Drop Credit Running Below Average

The value of beef hides and offal continues to march along at levels that are far below average, but they may cross above last year soon, if only temporarily.

The total value of those products, the so-called “drop credit” or the “drop,” the last week of June was reported by the USDA’s Agricultural Marketing Service at $11.41 per cwt, down $0.08, or 0.70%, from $11.49 the previous week.

The latest value also was $0.90 per cwt, or 7.31%, below the $12.31 reported in the same week a year ago and $2.08, or 15.4%, below the 2010-2014 average of $13.486.

This year’s drop credit is close to moving above last year’s value but could just as easily dip lower and avoid exceeding last year’s mid-summer low.  If it does, the drop this year will not cross last year’s declining value until late September.

At any rate, this year’s drop appears to be on track to emulate the 2010-2014 value, although at a much lower level.




The value of the hide comprises nearly 50% of the total value of the drop credit.  For May, the value of each “butt-branded steer hide was worth $61.68, down $19.23, or 23.8%, from $80.91 a year earlier.  It also was down $14.85, or 19.4%, from the previous five-year average of 76.53.

Demand for hides and the leather they produce is linked closely with the world economy and with demand for leather goods like automobile seats.

Leather clothing also is a big consumer item that is tied closely with the economy.  One late market analyst and economist used to link leather demand to the price of oil and synthetic fabrics.  If the price of crude oil was high, then demand for leather also rose, but if oil prices fell, then synthetic fibers got cheaper, and leather demand faded.

Current oil prices are well below the peaks of a few years ago, and so are hide prices, so maybe he was on to something.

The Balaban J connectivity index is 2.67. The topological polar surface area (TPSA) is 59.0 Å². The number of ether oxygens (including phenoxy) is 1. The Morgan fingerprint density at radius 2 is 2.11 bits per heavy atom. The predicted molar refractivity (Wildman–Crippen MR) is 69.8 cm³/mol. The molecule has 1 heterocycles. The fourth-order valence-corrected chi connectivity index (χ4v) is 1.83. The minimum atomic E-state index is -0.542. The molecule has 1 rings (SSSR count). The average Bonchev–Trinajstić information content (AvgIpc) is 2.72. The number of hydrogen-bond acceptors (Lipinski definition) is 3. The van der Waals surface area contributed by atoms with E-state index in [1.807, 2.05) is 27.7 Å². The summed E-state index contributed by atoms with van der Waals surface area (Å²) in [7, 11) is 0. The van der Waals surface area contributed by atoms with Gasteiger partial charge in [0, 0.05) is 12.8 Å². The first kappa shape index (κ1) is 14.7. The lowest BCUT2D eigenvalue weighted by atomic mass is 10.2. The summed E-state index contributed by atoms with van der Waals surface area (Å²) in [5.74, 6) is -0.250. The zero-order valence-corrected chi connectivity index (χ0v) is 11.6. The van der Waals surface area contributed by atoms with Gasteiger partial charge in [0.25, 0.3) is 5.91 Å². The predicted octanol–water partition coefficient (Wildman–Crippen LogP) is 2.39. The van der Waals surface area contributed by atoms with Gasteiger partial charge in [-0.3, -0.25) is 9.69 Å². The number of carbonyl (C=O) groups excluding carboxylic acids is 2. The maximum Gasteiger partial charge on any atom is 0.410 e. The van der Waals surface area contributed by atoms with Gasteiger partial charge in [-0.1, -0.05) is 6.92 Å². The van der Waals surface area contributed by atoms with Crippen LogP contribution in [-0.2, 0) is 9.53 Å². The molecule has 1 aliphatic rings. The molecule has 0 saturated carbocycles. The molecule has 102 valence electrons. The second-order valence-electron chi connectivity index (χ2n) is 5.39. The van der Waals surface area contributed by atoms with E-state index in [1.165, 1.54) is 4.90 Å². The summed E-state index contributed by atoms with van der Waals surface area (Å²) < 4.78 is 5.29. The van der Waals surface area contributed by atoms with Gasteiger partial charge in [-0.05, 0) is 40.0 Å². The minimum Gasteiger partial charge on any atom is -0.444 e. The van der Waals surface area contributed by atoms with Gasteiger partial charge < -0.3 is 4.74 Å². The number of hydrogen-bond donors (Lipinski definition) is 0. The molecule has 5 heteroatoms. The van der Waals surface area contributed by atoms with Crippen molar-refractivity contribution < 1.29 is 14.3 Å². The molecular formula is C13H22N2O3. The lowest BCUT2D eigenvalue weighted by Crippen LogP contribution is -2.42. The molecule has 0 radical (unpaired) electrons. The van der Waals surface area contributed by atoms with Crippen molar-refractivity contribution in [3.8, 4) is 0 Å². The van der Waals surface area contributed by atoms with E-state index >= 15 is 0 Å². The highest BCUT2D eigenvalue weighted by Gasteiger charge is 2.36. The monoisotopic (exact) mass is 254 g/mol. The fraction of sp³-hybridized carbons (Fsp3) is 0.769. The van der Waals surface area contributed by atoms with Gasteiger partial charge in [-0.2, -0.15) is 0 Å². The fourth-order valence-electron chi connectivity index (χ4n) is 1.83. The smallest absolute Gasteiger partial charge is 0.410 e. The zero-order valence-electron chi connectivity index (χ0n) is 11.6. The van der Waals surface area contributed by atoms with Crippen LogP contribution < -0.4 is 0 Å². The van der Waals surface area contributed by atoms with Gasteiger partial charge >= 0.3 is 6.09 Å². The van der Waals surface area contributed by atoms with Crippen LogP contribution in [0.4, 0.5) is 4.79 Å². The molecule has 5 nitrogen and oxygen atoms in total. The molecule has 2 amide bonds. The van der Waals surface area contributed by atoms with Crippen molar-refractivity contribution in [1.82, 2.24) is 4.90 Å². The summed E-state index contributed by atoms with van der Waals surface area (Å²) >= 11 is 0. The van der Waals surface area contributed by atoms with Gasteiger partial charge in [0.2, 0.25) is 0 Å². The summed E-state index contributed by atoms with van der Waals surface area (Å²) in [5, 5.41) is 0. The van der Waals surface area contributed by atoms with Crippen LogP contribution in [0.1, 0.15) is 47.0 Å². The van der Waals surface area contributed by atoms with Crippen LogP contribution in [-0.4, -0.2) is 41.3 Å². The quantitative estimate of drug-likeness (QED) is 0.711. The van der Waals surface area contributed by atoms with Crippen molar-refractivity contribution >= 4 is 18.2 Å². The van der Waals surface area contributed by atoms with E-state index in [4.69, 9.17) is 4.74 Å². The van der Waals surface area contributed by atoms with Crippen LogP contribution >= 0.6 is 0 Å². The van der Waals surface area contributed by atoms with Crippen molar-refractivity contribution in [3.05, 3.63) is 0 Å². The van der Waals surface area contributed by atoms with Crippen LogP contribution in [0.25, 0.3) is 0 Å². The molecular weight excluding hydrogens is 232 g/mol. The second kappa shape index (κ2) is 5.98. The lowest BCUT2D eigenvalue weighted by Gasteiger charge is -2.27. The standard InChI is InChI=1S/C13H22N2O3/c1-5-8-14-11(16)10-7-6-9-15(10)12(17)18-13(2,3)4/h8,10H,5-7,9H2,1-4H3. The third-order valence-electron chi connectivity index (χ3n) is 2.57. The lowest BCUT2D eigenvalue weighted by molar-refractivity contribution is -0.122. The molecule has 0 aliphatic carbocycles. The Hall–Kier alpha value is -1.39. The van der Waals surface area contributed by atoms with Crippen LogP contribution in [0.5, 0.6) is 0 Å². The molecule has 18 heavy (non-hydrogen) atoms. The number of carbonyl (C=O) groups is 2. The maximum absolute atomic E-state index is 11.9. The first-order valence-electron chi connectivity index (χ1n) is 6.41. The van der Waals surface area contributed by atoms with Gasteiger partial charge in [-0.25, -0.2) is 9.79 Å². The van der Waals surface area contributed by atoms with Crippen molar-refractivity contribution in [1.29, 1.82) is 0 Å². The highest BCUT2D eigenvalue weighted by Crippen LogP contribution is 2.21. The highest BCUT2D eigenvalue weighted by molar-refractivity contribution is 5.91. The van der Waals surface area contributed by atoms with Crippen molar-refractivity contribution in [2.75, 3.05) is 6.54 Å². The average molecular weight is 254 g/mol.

Liver values also are lower.  USDA-AMS data for the hide and offal value show livers in May were worth $2.75 apiece, down $2.02, or 42.3%, from $4.77 a year earlier.  They also were down $1.57, or 36.3%, from the previous five-year average of $4.32.

Tongue values, however, are up, with May at $13.00 apiece, $1.87, or 16.8%, higher than last year’s $11.13.  They also are up $4.68, or 56.3%, from the 2010-2014 average of $8.32.

Much of the value of tongues is from export markets.  Tongue is not consumed in large quantities here where they become a product of pet foods or are rendered into protein meal for poultry or hog feed.  In some other countries, like Japan, tongue commands a high price, siphoning off almost all beef tongues from the US market.




Cash cattle markets Monday were quiet with no bids or offers reported.

Cash markets last week were up about $6 per cwt at mostly $122 on a live basis within a range of $116 to $123.  In dressed markets, prices were up mostly $10 at $195 with some earlier in the week at $185.

The USDA’s choice cutout Monday was $0.10 per cwt higher at $208.83, while select was up $1.06 at $194.79.  The choice/select spread narrowed to $14.04 from $15.00 with 89 loads of fabricated product sold into the spot market.

The CME Feeder Cattle Index for the seven days ended Friday was $143.49 per cwt, down $0.17.  This compares with the Aug settlement Monday of $144.07, up $1.62.